An easy and reliable way to compensate this common gain loss, can be achieved using a programmable gain set stage at the entrance of the transmitter chain. This onset here is achieved by using a dual gate MOSFET transistor whose gate 2 is controlled directly via an I2C programmable digital-analog-converter (DAC). This DAC (MCP4725) is 12 bit wide, thus software in the MCU allows the user to set the gain in 4096 steps via the controls and store this value in the MUC’s EEPROM. After each band switch the respective value is recalled and subsequently sets the stage’s gain.
The amplifier strip presented here includes 2 push-pull stages as driver and final power amplifier. In contrast to the 6-band transmitter there is no “in-between” low-pass-filter.
All coil data is stated in the schematic. Pig nose cores are used in the final amp stages.
After the power amplifier the circuit terminates with the final low pass filter section. Simple 5 element filters are used.
When setting up the circuit on a PCB or veroboard keep in mind that the 15m filter section should be placed in the closest position to the input/output connector to save lead length! Or to say in other words: Reverse the filter order in the schematic!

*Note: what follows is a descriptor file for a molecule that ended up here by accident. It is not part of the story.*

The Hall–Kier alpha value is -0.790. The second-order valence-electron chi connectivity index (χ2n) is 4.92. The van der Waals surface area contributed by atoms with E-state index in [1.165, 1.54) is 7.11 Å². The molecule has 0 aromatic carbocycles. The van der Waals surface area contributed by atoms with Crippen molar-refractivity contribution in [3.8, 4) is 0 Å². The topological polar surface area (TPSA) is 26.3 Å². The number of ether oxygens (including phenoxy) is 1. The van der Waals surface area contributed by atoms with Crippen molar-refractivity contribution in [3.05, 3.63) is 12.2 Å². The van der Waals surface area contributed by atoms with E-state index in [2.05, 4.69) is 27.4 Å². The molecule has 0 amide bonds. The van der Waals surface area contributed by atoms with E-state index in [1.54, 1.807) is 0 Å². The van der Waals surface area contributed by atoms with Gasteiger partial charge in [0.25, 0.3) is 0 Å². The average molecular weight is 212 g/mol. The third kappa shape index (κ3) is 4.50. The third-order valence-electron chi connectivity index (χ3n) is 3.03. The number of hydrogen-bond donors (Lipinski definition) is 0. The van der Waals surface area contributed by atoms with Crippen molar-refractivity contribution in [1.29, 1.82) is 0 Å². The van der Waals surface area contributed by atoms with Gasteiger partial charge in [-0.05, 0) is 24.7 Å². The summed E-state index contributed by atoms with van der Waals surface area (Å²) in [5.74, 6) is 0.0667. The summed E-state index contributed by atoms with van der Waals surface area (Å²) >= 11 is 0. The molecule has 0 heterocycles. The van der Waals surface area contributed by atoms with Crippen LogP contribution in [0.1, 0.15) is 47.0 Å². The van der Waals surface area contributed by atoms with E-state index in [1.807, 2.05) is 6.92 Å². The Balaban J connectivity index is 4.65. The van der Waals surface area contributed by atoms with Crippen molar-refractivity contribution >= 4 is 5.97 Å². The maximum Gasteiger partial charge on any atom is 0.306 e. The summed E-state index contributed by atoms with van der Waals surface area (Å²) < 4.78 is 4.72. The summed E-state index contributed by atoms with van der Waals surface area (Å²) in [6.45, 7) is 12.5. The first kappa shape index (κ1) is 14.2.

One of the main advantages when you replace an LC-controlled VFO by a DDS-System is, aside from frequency stability, the possibility to control your VFO(s) by software. When designing my handheld QRP-rig I intenionally left the 2 ports for RS232-communication at the ATMega328 unused.
I always had in mind that I might one day setup a computer control so that the radio can be controlled by a PC. This is handy when you use the rig as a station transceiver in your home shack.
OK, let’s go to the whole story. First the hardware.
This is an easy chapter: You just have to connect the TxD and RxD pins of the microcontroller to a level changer like the well-known MAX232 chip by Maxim. This one converts the 0..5 volts level of the Atmega328 to +/- 12V of a PC’s RS232 interface. Browse the web for applications, you will find a lot. This is my one:
Power supply of the interface is powered by the RS232 connector. No external supply is needed. Instead of line 7 (RTS) you can also use line 4 (DTR). That’s the hardware that is required.
Software consists of two parts. First we want to look at the program modules realized in the QRP-radio.
Programming the ATmega328 for communication with a PC
All ATmegas have got functionality for universal asynchronous receiver transmitter (UART, sometimes called USART if synchronous communication functions are also implemented). This device is capable of working a large variety of baud rates for universal serial communication.